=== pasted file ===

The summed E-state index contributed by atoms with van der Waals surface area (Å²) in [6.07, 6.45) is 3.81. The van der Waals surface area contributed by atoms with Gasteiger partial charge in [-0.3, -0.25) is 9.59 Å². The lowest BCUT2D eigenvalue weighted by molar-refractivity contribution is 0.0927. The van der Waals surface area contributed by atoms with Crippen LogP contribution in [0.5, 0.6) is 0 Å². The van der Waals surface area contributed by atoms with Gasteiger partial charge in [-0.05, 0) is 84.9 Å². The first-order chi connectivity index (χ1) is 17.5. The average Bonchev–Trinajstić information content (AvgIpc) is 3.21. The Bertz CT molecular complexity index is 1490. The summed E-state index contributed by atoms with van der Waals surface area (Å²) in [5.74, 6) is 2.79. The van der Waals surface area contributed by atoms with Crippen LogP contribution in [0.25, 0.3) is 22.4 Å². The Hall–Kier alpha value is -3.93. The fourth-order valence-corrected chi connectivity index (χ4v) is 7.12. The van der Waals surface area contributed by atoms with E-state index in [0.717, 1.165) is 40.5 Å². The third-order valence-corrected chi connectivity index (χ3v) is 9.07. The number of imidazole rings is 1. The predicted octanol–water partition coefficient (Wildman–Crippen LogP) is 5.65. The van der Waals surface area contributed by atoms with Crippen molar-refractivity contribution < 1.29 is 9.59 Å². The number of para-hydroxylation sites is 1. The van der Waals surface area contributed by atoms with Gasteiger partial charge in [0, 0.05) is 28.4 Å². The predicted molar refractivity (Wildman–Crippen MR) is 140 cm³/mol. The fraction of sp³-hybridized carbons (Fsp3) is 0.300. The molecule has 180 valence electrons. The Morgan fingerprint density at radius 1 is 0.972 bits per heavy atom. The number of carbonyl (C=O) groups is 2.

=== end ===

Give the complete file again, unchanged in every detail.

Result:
The summed E-state index contributed by atoms with van der Waals surface area (Å²) in [6.07, 6.45) is 3.81. The van der Waals surface area contributed by atoms with Gasteiger partial charge in [-0.3, -0.25) is 9.59 Å². The lowest BCUT2D eigenvalue weighted by molar-refractivity contribution is 0.0927. The van der Waals surface area contributed by atoms with Crippen LogP contribution in [0.5, 0.6) is 0 Å². The van der Waals surface area contributed by atoms with Gasteiger partial charge in [-0.05, 0) is 84.9 Å². The first-order chi connectivity index (χ1) is 17.5. The average Bonchev–Trinajstić information content (AvgIpc) is 3.21. The Bertz CT molecular complexity index is 1490. The summed E-state index contributed by atoms with van der Waals surface area (Å²) in [5.74, 6) is 2.79. The van der Waals surface area contributed by atoms with Crippen LogP contribution in [0.25, 0.3) is 22.4 Å². The Hall–Kier alpha value is -3.93. The fourth-order valence-corrected chi connectivity index (χ4v) is 7.12. The van der Waals surface area contributed by atoms with E-state index in [0.717, 1.165) is 40.5 Å². The third-order valence-corrected chi connectivity index (χ3v) is 9.07. The number of imidazole rings is 1. The predicted octanol–water partition coefficient (Wildman–Crippen LogP) is 5.65. The van der Waals surface area contributed by atoms with Crippen molar-refractivity contribution < 1.29 is 9.59 Å². The number of para-hydroxylation sites is 1. The van der Waals surface area contributed by atoms with Gasteiger partial charge in [0, 0.05) is 28.4 Å². The predicted molar refractivity (Wildman–Crippen MR) is 140 cm³/mol. The fraction of sp³-hybridized carbons (Fsp3) is 0.300. The molecule has 180 valence electrons. The Morgan fingerprint density at radius 1 is 0.972 bits per heavy atom. The number of carbonyl (C=O) groups is 2.